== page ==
Use PowerShell to Remove an Orphaned Custom Site Template from SharePoint 2010


A situation cropped up today where a custom Site Template was created by saving a site as a template which was then used and subsequently deactivated and then deleted. Simple enough except that SharePoint insisted that the template was still there and presented it as a choice when creating new sites even though it didn’t exist and would fail if someone clicked on it.

I could have simply gone into Site Settings – Page Layouts and Site Templates and hidden it there but that raises other problems as well as adds ongoing maintenance as it means all new templates would have to be explicitly added in order to be visible. However, even if I did that Click to read the full post

Upload Files to SharePoint using PowerShell


SharePoint admins occasionally have write PowerShell scripts to regularly extract some type of summary data from the SharePoint farm and then write that out to a file, usually in CSV format since PowerShell handles those so well. This is great for admins because we can just log onto the box and open the file to read the data, but what about the rest of the SharePoint team that also needs that data? Click to read the full post

PowerShell Syntax Highlighting script


As a SharePoint administrator, I end up either writing a lot of PowerShell scripts or copying existing scripts and modifying them to fit a new need.  With all of these scripts comes the need to share them with other admins outside of the command line and in such a way that allows them to be easily Click to read the full post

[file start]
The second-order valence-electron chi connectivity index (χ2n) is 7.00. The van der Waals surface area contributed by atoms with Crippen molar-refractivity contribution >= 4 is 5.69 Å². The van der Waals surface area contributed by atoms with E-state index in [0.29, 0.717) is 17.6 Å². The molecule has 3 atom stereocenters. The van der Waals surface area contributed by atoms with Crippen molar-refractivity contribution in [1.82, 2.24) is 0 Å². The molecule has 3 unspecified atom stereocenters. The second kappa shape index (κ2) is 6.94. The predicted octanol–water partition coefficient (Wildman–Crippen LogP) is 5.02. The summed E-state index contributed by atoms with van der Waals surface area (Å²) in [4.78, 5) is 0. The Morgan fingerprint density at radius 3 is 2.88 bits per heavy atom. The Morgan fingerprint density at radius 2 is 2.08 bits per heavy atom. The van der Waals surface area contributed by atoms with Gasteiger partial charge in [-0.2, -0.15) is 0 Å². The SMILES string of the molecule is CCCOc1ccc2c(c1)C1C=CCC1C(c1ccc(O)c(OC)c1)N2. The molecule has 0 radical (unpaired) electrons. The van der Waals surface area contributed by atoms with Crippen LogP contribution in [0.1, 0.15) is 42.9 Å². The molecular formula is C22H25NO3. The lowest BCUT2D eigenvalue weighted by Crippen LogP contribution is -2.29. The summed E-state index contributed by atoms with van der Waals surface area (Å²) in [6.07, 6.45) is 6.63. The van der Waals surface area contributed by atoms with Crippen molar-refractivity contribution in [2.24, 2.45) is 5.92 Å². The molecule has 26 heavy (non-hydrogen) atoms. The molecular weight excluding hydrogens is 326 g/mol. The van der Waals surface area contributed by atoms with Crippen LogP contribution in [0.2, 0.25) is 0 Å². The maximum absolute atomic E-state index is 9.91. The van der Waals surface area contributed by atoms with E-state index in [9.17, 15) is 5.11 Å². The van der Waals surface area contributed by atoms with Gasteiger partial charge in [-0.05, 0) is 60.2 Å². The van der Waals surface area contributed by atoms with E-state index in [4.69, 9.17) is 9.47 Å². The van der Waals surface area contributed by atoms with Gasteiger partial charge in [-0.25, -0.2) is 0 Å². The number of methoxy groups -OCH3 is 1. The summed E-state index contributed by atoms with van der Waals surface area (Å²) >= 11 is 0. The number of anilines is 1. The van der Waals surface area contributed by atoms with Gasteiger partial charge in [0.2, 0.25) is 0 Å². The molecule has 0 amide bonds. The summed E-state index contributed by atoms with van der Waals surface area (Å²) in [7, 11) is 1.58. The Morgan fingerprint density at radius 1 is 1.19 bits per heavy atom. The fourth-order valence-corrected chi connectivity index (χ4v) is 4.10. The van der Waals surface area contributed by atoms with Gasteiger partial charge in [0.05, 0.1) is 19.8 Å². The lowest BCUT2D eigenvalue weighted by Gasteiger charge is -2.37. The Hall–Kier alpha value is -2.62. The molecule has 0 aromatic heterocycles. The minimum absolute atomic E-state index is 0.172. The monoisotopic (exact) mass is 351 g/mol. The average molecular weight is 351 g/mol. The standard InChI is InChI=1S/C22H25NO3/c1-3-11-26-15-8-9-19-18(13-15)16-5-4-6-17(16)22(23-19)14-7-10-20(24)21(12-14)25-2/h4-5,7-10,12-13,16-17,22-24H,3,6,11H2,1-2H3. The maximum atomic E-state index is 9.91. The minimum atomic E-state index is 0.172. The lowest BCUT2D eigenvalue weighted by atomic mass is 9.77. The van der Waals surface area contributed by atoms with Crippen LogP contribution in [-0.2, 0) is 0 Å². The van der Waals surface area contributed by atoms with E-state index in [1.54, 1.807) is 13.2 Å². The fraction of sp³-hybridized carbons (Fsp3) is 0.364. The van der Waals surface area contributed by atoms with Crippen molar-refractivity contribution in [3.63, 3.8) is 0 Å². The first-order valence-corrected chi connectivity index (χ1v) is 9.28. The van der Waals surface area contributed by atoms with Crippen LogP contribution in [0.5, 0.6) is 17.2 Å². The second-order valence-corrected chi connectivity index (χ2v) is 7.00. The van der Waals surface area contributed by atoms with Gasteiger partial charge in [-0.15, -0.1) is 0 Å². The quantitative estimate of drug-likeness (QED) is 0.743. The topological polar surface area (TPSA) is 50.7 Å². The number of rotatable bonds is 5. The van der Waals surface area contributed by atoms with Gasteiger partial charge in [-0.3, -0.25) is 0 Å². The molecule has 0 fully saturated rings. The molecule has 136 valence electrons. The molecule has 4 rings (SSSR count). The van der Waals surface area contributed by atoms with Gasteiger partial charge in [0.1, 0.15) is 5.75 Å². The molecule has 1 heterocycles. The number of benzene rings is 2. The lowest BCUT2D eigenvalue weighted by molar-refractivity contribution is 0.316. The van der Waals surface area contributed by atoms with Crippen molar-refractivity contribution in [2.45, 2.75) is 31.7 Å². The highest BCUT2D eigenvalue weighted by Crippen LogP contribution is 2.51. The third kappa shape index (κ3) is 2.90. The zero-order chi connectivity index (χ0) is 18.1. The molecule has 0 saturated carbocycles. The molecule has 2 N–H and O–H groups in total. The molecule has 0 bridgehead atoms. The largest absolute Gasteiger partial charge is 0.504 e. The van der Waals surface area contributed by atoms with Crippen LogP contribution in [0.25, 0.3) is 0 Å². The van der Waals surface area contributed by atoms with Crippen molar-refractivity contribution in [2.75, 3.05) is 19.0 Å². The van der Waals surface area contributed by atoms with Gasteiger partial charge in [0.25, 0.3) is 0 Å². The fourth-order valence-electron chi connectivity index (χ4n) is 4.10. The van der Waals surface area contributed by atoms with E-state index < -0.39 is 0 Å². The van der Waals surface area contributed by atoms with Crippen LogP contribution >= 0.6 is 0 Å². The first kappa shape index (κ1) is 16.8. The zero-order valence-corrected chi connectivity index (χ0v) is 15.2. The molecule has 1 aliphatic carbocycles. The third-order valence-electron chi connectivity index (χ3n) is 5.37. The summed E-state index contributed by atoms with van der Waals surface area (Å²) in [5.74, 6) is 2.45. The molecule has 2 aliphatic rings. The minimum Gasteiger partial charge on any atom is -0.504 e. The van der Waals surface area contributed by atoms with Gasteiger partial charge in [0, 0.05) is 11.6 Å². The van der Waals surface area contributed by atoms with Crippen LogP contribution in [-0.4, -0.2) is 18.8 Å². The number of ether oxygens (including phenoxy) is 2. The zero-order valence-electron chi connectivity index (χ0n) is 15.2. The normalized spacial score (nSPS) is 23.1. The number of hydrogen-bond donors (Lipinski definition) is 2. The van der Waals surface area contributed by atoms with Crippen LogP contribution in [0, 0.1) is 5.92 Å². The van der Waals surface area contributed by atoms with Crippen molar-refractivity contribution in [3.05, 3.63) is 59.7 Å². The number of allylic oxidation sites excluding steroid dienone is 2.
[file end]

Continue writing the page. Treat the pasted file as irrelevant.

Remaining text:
Automatically Set the AssemblyFileVersion for Visual Studio Projects


One of the more annoying quirks with dealing with SharePoint is that once you develop a solution that requires custom code, all dependencies are then tied to the Strong Name of the compiled DLL.  That strong name also includes the version number, usually 1.0.0.0, and cannot be changed without breaking all existing references.  This is a good thing from a compatibility perspective but it does make it rather complicated to figure out exactly which version of a DLL is in use.

You can open up the WSP and then use the timestamps and take a guess at the version but it is not always reliable.  Click to read the full post

Creating GUIDs in PowerShell


When you work with SharePoint, you end up working a lot with both GUIDs and with PowerShell. Strangely enough, the two together don’t seem to be needed very much but eventually their paths cross. GUIDs in PowerShell are amazingly simple to create but the web is chock full of misinformation and insanely complicated suggestions. I’ve even seen some folks recommend passing parameters to New-Object!

So, just for the sake of clarity, here is how to create GUIDs in PowerShell.  It really doesn’t get much simpler than this!

# Create an empty GUID

   $Id = [GUID]::Empty


# Create a new GUID

   $Id = [GUID]::NewGuid()


# Create a GUID with a value

   $Id = [GUID]("b2e92f11-7f65-41d1-acec-ba051b418bdf")

There’s nothing to it but some people choose to make this so complicated.

Update – 5/31/13 – I discovered a way to make it even simpler!